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3 Big Things Today, May 2

Wheat Futures Decline Overnight; NAFTA ‘On Thin Ice’ If Not Done in Three Weeks.

1. Wheat Turns Lower Overnight as Investors Book Profits

Wheat futures turned lower overnight after jumping by double digits on Tuesday.

Investors who were long the market, or bet on higher prices, likely booked profits after futures shot up nearly 20¢ to a nine-month high.

Prices rose yesterday on reports from the Kansas Wheat Tour noting that the hard red winter crop in the northwestern part of the state was in dire need of water and warm weather. While that’s true, said the Wheat Quality Council’s Dave Green, rain between now and harvesting in four to six weeks likely would save the crop.

At this point, it’s too early to tell whether plants in the area will yield 20 bushels an acre or 50 bushels an acre, as it all depends on how much precipitation falls between now and harvest, he told Agriculture.com.

The tour resumes today, and scouts likely will find worse-looking crops in the southwestern part of the state that hasn’t seen rainfall, in some cases, in more than six months. Parts of the region are in extreme and exceptional droughts, the worst ratings possible, according to the U.S. Drought Monitor.

Corn and soybean futures were also lower in overnight trading.

Wheat for July delivery fell 4¼¢ to $5.25 a bushel overnight on the Chicago Board of Trade. Kansas City futures lost 3¼¢ to $5.49¾ a bushel.

Corn futures for July delivery fell ¾¢ to $4.05 a bushel overnight.

Soybean futures for May delivery lost 4¾¢ to $10.48½ a bushel. Soy meal fell $2.50 to $401.90 a short ton, while soy oil rose 0.12¢ to 30.45¢ a pound.

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2. NAFTA ‘On Thin Ice’ If Deal Not Reached in Three Weeks, U.S. Trade Representative Says

U.S. Trade Representative Robert Lighthizer said Tuesday that if North American Free Trade Agreement negotiations aren’t complete in the next three weeks, the deal may be “on thin ice” because Congress may not have enough time to approve it.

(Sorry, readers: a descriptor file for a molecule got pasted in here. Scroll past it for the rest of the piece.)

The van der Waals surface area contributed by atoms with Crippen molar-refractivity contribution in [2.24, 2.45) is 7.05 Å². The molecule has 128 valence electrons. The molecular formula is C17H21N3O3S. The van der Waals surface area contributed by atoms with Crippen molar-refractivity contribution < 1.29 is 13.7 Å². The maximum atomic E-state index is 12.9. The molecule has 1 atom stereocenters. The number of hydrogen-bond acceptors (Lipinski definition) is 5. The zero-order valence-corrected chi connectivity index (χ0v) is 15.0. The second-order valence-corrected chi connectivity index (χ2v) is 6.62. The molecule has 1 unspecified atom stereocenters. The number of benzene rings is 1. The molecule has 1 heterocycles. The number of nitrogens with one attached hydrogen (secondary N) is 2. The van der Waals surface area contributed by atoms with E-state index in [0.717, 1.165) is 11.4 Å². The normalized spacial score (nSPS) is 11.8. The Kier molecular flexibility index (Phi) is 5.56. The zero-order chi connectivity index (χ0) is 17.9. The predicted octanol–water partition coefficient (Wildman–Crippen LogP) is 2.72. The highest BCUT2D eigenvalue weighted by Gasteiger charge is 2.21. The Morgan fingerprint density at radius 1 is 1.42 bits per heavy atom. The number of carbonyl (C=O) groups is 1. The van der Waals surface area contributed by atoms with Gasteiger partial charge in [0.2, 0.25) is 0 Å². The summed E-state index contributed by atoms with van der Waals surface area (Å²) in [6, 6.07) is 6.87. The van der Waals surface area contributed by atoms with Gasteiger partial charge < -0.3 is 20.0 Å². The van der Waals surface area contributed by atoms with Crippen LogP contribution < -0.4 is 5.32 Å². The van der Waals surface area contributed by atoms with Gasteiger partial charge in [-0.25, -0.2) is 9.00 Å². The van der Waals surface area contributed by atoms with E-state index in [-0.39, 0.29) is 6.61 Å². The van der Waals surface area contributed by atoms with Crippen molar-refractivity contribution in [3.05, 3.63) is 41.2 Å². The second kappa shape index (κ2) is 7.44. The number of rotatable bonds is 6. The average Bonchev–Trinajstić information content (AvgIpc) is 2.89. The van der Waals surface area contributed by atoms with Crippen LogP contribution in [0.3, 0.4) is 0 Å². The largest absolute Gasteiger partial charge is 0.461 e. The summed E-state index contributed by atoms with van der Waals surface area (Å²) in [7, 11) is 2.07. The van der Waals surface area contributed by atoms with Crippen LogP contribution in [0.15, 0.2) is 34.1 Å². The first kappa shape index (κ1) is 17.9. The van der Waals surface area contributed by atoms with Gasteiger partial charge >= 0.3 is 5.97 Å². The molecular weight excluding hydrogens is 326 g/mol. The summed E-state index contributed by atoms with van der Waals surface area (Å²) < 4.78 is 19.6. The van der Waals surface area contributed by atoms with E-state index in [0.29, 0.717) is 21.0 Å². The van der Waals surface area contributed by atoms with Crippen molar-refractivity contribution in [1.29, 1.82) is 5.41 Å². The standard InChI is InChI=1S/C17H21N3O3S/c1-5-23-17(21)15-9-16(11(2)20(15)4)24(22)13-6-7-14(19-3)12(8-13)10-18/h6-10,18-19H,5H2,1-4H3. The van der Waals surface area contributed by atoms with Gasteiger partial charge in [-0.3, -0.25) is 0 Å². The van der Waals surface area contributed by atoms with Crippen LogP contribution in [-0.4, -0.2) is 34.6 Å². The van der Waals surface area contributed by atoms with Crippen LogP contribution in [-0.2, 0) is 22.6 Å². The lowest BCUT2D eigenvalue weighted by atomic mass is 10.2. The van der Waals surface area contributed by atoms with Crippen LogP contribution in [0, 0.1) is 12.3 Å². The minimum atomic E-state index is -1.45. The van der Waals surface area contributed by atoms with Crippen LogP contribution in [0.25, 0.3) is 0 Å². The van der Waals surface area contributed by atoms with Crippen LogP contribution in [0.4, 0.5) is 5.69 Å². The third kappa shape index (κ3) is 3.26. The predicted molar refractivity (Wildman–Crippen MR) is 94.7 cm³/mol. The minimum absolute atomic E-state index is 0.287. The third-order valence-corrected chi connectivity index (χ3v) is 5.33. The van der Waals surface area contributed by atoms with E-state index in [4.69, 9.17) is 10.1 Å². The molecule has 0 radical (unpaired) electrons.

Lighthizer will resume NAFTA negotiations with Canadian and Mexican trade officials on May 7.

“If we can get a good agreement, I’d like to get it done a week or two after that,” he said, according to media reports. “If not, then we start having a problem.”

The Canadian Association of Railway Suppliers (CARS) told its members in a statement on Tuesday after a teleconference with Martin Moen, the director general of the North America and Investment Division and NAFTA deputy chief negotiator, that the U.S. doesn’t want to draw out the talks.

“The U.S. continues to express the desire to conclude the negotiations shortly to avoid the lame duck Congress syndrome, which would manifest if the negotiations would not be concluded by the end of May,” CARS said in the statement. “By concluding the negotiations at the end of May, that would allow Congress to pass the amended NAFTA successfully.”

But there are a number of sticking points that could prevent any deal from being reached in such a short time frame.

Moen said Canada and Mexico both prefer trilateral negotiations; whereas, the U.S. wants bilateral negotiations, CARS said in its statement. The talks have moved from a formal set-date-agenda format to more of an ad-hoc arrangement.

Canada said it’s willing to meet anytime to discuss NAFTA, but the U.S. favors the more formal approach, Moen said. Another sticking point, he said, is that the U.S. ties the agreement with threatened tariffs and quotas on aluminum and steel, but Canada insists the items are unrelated and shouldn’t be negotiated as one.

For now, at least from the Canadian side, there appears little chance that the negotiations will be complete in the next three weeks.

“The future appears to be clouded for the discussions because of the U.S. tariff/quota imposition on steel and aluminum at the end of May,” CARS said in the statement. “Although Canada has made a substantial investment in enforcement, stopping the dumping of steel from other countries through Canada, the U.S. did not appear to be convinced that this is a positive factor for consideration.

“According to Mr. Moen, there does not appear to be a noticeable progress for a quick resolution of the outstanding issues.”

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3. Tornadoes Touch Down in Nebraska, Severe Weather Expected to Continue Wednesday

A storm spawning tornadoes hit Nebraska and Kansas on Tuesday, and more rain is on the way today, according to the National Weather Service.

A tornado hit Doniphan, Nebraska, near Hastings along the Interstate 80 corridor 150 miles west of Omaha. Another touched down near Marquette, Nebraska. Little damage was reported.

More rainfall is expected today and possibly tomorrow in the area, as the storm moves through the region. Damaging winds, large hail, and possibly an isolated tornado are expected again on Wednesday, the NWS said in a report.

Farther east, thunderstorms are likely to develop this afternoon and tonight ahead of the slow-moving cold front. Large hail and winds of more than 60 mph are expected, the agency said. Flooding is expected along the Mississippi River, as well.

In the Southern Plains, it’s going to be dry, and red-flag warnings abound.

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